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As overdose deaths mount, Illinois gets additional money to fight opioid epidemic


The Illinois Department of Human Services plans to use a $15 million federal grant to fund a number of programs aimed at fighting the state’s opioid epidemic.

Department officials said the money will be used to expand the use of medication-assisted treatment for addicts, more recovery homes and treatment at local jails and hospitals, among other programs.

Some of the money also will be used to improve the state’s Prescription Monitoring Program, which is used to help prevent misuse of prescription opioids. Other funding will go to help make sure naloxone, a drug that can reverse the effects of an overdose, is available where needed.

“We’re excited to grow our programs that have shown success throughout the state,” Substance Use Prevention and Recovery Director Dani Kirby said in a news release. “The influx of federal dollars has not only helped us to expand access to medication assisted treatment programs, but also to pilot new programs to find out which ones are bringing the most successful prevention, treatment and recovery efforts to Illinois residents.”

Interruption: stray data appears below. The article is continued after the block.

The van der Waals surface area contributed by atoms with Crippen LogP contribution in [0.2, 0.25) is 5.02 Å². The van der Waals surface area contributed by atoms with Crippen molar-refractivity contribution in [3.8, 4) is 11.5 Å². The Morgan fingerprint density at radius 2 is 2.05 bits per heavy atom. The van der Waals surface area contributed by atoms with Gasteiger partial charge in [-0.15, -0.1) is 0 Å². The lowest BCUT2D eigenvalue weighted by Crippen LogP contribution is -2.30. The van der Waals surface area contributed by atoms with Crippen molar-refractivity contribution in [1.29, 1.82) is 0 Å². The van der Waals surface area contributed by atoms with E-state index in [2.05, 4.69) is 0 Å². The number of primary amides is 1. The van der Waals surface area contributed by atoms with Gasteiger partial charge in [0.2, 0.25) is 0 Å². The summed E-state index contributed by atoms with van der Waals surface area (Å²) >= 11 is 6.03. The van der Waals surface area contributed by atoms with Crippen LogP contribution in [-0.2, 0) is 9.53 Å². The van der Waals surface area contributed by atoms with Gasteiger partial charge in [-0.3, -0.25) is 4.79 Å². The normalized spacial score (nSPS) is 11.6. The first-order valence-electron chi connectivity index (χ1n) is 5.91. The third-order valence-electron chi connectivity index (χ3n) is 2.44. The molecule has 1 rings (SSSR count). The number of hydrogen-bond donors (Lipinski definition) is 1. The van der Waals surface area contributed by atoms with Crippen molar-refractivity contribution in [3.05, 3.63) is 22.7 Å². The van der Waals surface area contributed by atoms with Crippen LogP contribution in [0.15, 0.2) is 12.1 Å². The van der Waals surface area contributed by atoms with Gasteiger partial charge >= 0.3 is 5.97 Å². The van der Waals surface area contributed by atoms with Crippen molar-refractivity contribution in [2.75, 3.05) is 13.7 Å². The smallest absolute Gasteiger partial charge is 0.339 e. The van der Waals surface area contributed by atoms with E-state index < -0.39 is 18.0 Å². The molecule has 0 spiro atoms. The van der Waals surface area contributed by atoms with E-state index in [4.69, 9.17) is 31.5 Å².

Medication-assisted treatment involves giving addicts long-acting medications to ease withdrawal and psychological cravings. Some of the FDA-approved medications include other opiates, such as methadone and buprenorphine. Others block the effects of opioids, essentially preventing users from getting high.

Most Illinois residents live in a county where there’s at least one form of medication-assisted treatment. But 45 Illinois counties have no medication-assisted treatment providers, according to a March report from the Illinois Department of Human Services.

Since September 2016, Illinois has received more than $82 million in federal funding for opioid programs. Illinois could get another $29 million in 2020.

“With the additional funding, we’ll continue to work to ensure that all communities throughout the state have access to treatment for opioid use disorder,” IDHS Secretary Designate Grace Hou said in a news release.

In 2017, there were 2,202 opioid overdose deaths in Illinois, a substantial increase over 1,203 such deaths reported in 2014.

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